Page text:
GAINESVILLE, Fla. -- Former Florida Gators athletic director Jeremy Foley is declining to say what, if anything, coach Urban Meyer told him about Zach Smith's domestic violence arrest in 2009.
Meyer was placed on paid leave last week by Ohio State amid questions about what he knew and did about accusations of abuse made against Smith. The former Buckeyes assistant coach was fired July 24 after his ex-wife sought a restraining order against him. The couple divorced in 2016.
The Associated Press asked the Gators to provide details regarding how Meyer -- Florida's head coach from 2005-10 and hired by Ohio State ahead of the 2012 season -- and his bosses handled Smith's arrest nearly a decade ago, but Foley declined comment Friday through a university spokesman. Foley is currently Florida's emeritus AD.
Meyer released a statement last week saying he has "always followed proper reporting protocols and procedures when I have learned of an incident involving a student-athlete, coach or member of our staff by elevating the issues to the proper channels." It raised questions about what Florida officials, specifically Foley, knew and how they reacted to Smith's arrest on June 21, 2009.
Boston College and Marshall previously commented about what they knew before hiring Smith.
Florida, though, is choosing to remain quiet.
Smith was arrested in 2009 on a charge of aggravated battery on a pregnant woman, his wife. He was graduate assistant on Meyer's staff at the time.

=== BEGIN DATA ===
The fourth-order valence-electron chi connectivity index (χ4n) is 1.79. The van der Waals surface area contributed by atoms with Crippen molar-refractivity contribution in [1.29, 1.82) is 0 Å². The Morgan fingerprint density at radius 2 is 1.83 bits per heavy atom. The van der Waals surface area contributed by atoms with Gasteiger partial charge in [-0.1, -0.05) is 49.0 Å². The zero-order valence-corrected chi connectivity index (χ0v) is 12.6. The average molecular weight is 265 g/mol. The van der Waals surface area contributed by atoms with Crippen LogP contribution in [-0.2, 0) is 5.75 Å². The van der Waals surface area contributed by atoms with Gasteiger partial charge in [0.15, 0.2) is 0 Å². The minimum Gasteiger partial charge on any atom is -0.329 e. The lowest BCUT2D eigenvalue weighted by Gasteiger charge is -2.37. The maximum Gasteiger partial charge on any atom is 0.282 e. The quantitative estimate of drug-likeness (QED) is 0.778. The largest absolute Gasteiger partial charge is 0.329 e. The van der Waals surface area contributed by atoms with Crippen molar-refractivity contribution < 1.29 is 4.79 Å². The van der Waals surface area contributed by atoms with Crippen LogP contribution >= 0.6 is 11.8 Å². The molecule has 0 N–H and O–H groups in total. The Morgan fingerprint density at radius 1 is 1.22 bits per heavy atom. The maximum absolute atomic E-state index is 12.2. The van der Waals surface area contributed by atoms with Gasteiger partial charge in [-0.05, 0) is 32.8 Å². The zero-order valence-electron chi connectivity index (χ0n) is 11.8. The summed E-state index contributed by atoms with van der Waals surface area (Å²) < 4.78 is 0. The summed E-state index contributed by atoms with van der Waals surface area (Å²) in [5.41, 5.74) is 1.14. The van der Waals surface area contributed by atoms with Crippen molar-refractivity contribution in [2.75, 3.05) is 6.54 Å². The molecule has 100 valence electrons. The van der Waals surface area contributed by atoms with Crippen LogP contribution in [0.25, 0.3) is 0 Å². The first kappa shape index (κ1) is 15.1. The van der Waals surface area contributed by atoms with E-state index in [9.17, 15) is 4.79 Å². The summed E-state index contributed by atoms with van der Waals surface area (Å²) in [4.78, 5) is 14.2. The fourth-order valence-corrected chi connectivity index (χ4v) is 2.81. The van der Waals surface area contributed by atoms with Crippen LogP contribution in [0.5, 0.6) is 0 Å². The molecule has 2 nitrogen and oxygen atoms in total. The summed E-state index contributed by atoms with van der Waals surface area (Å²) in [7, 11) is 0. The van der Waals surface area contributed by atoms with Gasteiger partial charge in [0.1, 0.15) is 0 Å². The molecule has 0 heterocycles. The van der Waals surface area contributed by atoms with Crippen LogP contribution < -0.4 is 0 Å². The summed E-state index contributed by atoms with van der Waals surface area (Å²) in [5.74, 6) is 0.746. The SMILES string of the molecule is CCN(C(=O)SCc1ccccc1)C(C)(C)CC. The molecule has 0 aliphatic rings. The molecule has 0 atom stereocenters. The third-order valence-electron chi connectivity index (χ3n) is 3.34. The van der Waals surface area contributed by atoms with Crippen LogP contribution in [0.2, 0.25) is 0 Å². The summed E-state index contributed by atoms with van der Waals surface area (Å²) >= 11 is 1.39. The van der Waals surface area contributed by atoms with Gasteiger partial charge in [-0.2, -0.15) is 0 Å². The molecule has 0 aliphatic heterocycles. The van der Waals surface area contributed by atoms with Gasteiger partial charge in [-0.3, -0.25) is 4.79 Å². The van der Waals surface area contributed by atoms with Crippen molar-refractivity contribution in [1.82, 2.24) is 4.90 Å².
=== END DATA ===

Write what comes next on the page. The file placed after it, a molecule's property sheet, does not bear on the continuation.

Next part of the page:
According to a Gainesville Police Department report, Zach and Courtney Smith got into a verbal altercation over infidelity around 3 a.m. when Zach brought a female co-worker home following a party.
The report states that Zach pleaded with his wife to let the woman spend the night. Courtney Smith ended up taking the woman home and got into a heated argument with Zach upon her return home. Zach refused to leave the couple's bed, the report said.
Zach grabbed his wife "by her T-shirt, picked her up and threw her into the bedroom wall," according to the report. Courtney Smith was 8-10 weeks pregnant.
Zach denied throwing his wife or any form of physical violence. The victim's shirt had visible signs that it had been stretched from the incident, police said, and the defendant had visible redness on his right biceps.
Zach, who was in his fourth year on Meyer's staff at Florida, was handcuffed and booked into the Alachua County Jail.
Ohio State has formed a trustees committee to coordinate the investigation and hired a firm to conduct the probe of Meyer.
Smith has never been criminally charged or convicted.
Meyer initially told reporters at Big Ten media day on July 25 that he didn't know anything about abuse allegations made by Courtney Smith in October 2015. Meyer later acknowledged he knew about the 2015 incidents and insisted he followed proper protocol. He also said he lied to reporters about it.
What Meyer knew and when he knew it became a question after college football writer Brett McMurphy reported that Courtney Smith had told Meyer's wife, Shelley, about the 2015 incidents and shared pictures of injuries through text messages that she shared with McMurphy.
Smith denied assaulting his wife and said any physical injuries she might have suffered were the result of him defending himself. He said he discussed the 2015 allegations at the time with Meyer and Ohio State athletic director Gene Smith.